If you lack sufficient power to deliver that fly as far as you want to deliver it, you may not have enough rod. Five weights wilt when you ask them to throw huge saltwater flies at huge saltwater distances. Often though, the problem is not your gear, but you. Seeing a cast crash out should prompt you to review your checklist of casting errors to see if any of them might be monkeying with your delivery. Are you throwing a tailing loop? Are your front and back casts in plane? Are you hauling from the hip? Ultimately, all of us could stand to get better at these fundamentals – even the best casters in the world. You can make an old fly line into your “grass line” and practice with it in any open area. Just tie a piece of yarn to the end to serve as a practice fly.

Practice on the lawn is a great long term cure for crashing casts, but it won’t solve the problem right now, and that’s where the final tip comes in. Sometimes you just need the added inertia of the cast hitting the end of the line to force the last bit of energy into the fly and cause it to turn over. Some anglers practice what they call a “triple haul,” imparting a small tug to the line just as the fly turns over to make sure the cast straightens out. This is difficult to do when you’re shooting lots of line, because you may not keep your hand on the running line as it flies through the guides. However, you can duplicate the effect by tucking a loop of line (from the section nearest your reel) into your pocket or under the belt of your waders. As the cast finishes unrolling it will tighten up against the loop you tucked away, plucking it free but giving just enough tug to help the cast straighten out.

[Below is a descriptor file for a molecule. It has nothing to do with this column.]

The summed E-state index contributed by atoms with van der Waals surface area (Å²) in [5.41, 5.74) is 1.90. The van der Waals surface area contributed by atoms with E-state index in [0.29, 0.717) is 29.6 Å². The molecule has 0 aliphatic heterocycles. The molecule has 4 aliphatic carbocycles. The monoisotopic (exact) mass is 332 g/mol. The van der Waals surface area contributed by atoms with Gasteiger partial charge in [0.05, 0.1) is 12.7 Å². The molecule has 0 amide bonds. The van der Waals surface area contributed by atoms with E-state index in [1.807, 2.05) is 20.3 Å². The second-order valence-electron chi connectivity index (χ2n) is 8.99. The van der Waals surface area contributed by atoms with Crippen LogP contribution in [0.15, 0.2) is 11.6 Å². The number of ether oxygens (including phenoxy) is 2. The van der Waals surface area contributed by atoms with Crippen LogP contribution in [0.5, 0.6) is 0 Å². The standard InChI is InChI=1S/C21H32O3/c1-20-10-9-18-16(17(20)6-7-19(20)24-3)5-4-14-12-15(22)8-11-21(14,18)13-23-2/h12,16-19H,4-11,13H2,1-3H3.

This article first appeared in Orvis News

Most Famous Big Game Hunters That Ever Were

Troy Thomas

In the annals of big game hunting history, there are a lot of very famous names out there. But some hunters just left a bigger mark on history than others.

With that in mind, we’ve compiled a list of 10 of the most famous big game hunters to ever live and exactly what made them into the legendary outdoor figures they are today.